The Sunday Papers
Sundays are for getting back from the MCM Expo in the very early hours, having sung songs featuring the word money replaced by the words "Lunney" (As in, awesome-if-famously-intimidating cartoonist Liz Lunney) all the way home (e.g. Mo Lunney, Mo Problems, Lunney Can't Buy You Love, Lunney Lunney Lunney), snatching a few hours of sleep then getting up to do it all over again. Except still finding time to hammer out a list of the (mostly) games related reading from the week, trying not to link to some piece of pop music.
- The PCG blogs had a good week. Tom's eye-rolling at Bioshock 2's gold-club game-mode is cute enough, but Craig writing about why he doesn't play Halo any more is genuinely striking. When people tell stories about games, they rarely choose ones which paint them badly - unless, of course, you're the sort of game-trolling sociopath who uses such things as a badge of honour - so it's interesting to see Craig do that.
- Pat has a very special moment over on VG247.
- Ars Technica on why they deliberately avoid placement on Metacritic. I've got to admit, it makes RPS' life much easier not having review scores.
- Leigh on why she's let games down. Specifically in her ability to describe why she likes them to non-gamers. More provocatively, she argues why Alan Wake is too well made to be scary.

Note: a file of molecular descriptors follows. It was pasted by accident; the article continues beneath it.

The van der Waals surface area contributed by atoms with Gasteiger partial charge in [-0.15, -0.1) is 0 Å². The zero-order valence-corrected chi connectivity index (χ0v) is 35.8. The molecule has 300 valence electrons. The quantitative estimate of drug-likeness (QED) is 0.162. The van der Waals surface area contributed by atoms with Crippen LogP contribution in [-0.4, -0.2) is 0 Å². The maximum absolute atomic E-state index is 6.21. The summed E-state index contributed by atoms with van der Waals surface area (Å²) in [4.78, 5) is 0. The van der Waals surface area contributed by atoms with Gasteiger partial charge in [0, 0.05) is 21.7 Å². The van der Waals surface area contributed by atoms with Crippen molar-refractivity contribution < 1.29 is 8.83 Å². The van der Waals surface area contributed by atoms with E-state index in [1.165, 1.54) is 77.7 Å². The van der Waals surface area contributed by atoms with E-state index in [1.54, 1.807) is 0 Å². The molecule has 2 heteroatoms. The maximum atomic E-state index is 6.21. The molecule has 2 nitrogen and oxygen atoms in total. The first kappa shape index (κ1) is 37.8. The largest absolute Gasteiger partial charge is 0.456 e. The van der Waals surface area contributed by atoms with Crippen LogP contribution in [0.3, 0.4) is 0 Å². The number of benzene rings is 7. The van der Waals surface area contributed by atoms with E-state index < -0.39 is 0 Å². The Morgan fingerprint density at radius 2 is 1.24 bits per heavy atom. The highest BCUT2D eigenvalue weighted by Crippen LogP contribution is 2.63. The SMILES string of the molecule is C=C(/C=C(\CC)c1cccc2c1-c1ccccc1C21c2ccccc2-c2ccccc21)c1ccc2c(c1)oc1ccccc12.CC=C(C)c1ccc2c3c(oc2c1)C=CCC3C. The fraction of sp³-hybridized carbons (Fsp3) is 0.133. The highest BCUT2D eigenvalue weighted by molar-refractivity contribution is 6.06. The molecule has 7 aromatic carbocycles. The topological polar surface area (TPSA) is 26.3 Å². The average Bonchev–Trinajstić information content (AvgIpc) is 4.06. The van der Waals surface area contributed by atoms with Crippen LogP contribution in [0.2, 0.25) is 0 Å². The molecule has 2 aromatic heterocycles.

- Ready-Up on Ethics and morals in games
- James Andrewartha points me at Hoyden About Town seeing misogyny in the PR of Zombiecow's Channel-4 funded Educational game Privates. A delicate one this - as always with any feminist point, it's better to shut the hell up and listen - though my main note that I think it's borderline cultural imperialism when someone from outside the culture, unaware of the subject of the satire (The Daily Mail), unilaterally declares the satire is out of bounds. Not all countries are the same, and diktats to pretend they are irk me
- Another interview with the chap behind THAT indie deal
- DrugCrazed on the Humble Indie deal. Analysis and graphs! We love graphs!
- For those who thought fake-doors were entirely videogames' purview.
- I was fascinated by these dual long-form features on major pop figures emerging so close together. I'm mainly interested in how they both manage to be so good, while having totally opposite aims. Moran's piece in the Times on Lady Gaga is a valedictory cheer and a portrait of the artist as a glorious decadent. Conversely, Hirschberg's piece in the NY Times on M.I.A. is one of the most elegantly vicious petard-hoisting I've seen in some time.
- I've been all over LCD Soundsystem's new one this week. Dance Yrself Clean is the one which I've been singing while wandering around London, but Drunk Girls was probably the way in.